The success rate of a slow withdrawal schedule is approximately 65%. (3) Some people are completely unable to withdraw and the common medical wisdom is to not force someone to withdraw against their will.

The quote below is taken from the home page of Professor Ashton’s web site.

“It is more difficult to withdraw people from benzodiazepines than it is from heroin. It seems that the dependency is so ingrained and the withdrawal symptoms you get are so intolerable that people have a great deal of problem coming off. The other aspect is that with heroin, usually the withdrawal is over within a week or so. With benzodiazepines, a proportion of patients go on to long-term withdrawal and they have very unpleasant symptoms for month after month, and can go on for two years or more.”

The good news is that the majority of these withdrawal symptoms will ease over time. It may take quite a while but for most people, they will be able to return to their normal lives if they have the stamina to abstain from the medication and to withstand the symptoms.

Personally, I had a long-term relationship with Valium many years ago. During the worst of my tinnitus, before I developed Arches Tinnitus Formulas, I was prescribed Valium in a dose of 10 mg to be taken three times daily, a fairly modest dose. I used it on and off for over three years. Fortunately for me, I discontinued usage several times during this period and didn’t have a serious problem stopping it or have severe side effects.

So, why is withdrawal from benzos so difficult? What is the mechanism of action that causes the prolonged side effects from withdrawal? The answer turns out to be our old friend gamma-Aminobutyric Acid (GABA) and it’s receptors.

Long time readers of this newsletter will be aware that we discuss GABA and it’s counterpart, glutamate, frequently. These are the two primary inhibitory and excitatory neurotransmitters in the brain. These two neurotransmitters must be in balance for proper neurological function to occur.

GABA is an inhibitory neurotransmitter and slows brain function. Glutamate is an excitatory neurotransmitter and accelerates brain function. When GABA is depleted, glutamate takes the lead role and the brain goes into a hyper-excited state. This can lead to a multitude of neurological conditions, many of which cause the symptoms for which doctors prescribe benzodiazepines and also cause the withdrawal symptoms we have been discussing. Here is a more detailed explanation of what happens during this imbalance.

Also, Drs. Abraham Shulman, Arnold Strashun and Barbara Goldstein have found the common pathway for all tinnitus and it goes directly through the GABA receptor.

Benzodiazepine medications potentiate the action of GABA and increase its effect dramatically. When this potentiation is sustained by long-term use, adaptions occur in the brain, which ceases production of GABA. When benzodiazepines are stopped, these brain adaptations are unmasked; GABA levels drop precipitously, leading to extreme excitability of the nervous system and the appearance of the withdrawal symptoms.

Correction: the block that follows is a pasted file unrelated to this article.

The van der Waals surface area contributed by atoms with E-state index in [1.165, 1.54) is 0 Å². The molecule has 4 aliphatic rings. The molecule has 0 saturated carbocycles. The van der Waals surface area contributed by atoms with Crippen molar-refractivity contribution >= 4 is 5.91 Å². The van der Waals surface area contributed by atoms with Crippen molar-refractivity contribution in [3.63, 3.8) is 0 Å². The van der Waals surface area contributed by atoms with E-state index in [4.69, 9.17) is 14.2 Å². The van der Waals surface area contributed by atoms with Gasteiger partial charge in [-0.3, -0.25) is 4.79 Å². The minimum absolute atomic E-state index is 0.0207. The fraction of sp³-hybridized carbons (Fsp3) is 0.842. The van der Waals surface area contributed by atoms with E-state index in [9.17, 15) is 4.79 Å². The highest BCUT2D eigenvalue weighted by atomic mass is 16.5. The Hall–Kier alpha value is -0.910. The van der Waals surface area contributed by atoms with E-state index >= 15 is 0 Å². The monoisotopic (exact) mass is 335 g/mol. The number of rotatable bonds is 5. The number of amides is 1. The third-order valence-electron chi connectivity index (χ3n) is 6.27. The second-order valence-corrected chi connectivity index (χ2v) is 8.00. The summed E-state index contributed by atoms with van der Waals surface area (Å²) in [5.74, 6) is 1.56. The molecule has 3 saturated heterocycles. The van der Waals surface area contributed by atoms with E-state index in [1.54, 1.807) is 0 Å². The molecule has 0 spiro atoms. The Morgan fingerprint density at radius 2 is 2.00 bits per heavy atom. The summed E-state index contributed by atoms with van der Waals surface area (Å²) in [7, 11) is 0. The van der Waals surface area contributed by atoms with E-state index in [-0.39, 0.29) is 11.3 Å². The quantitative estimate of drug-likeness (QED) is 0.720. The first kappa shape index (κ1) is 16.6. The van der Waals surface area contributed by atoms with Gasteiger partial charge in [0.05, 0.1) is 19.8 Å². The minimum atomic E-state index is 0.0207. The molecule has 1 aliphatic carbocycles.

There are some actions that can be taken to partially relieve the situation. GABA is available as a dietary supplement in most health food stores. It is inexpensive and effective. There has been some discussion surrounding the difficulty GABA has in crossing the blood-brain barrier. While this is true, my experience is that, if taken in a high enough dose, GABA can be effective in calming the brain and offset some of the effects of extreme neural excitability.

L-Theanine is a precursor to GABA and crosses the blood-brain barrier more readily. It will then metabolize to GABA within the brain. L-Theanine is the component of green tea that explains its relaxing effects. L-Theanine is also widely available but may be somewhat more expensive.

Either of these will produce a calming effect on the brain. If taken to excess, the calming effect can become sedative on it’s own. Caution should be taken while driving or operating equipment until the extent of these effects become know. A starting dosage for GABA may be 750 mg, taken twice daily, and working up to 1500 mg twice daily. A starting dosage for L-Theanine may be 200 mg twice daily, working up to 400 mg twice daily.

On the other end of the spectrum, there are ways to antagonize the effect of glutamate. Excess glutamate is thought to be one of the principal players in causing tinnitus and other neurological conditions. Arches Tinnitus Formula is a powerful glutamate antagonist and also helps protect neuronal circuits within the brain.



1 –

2 –

3 –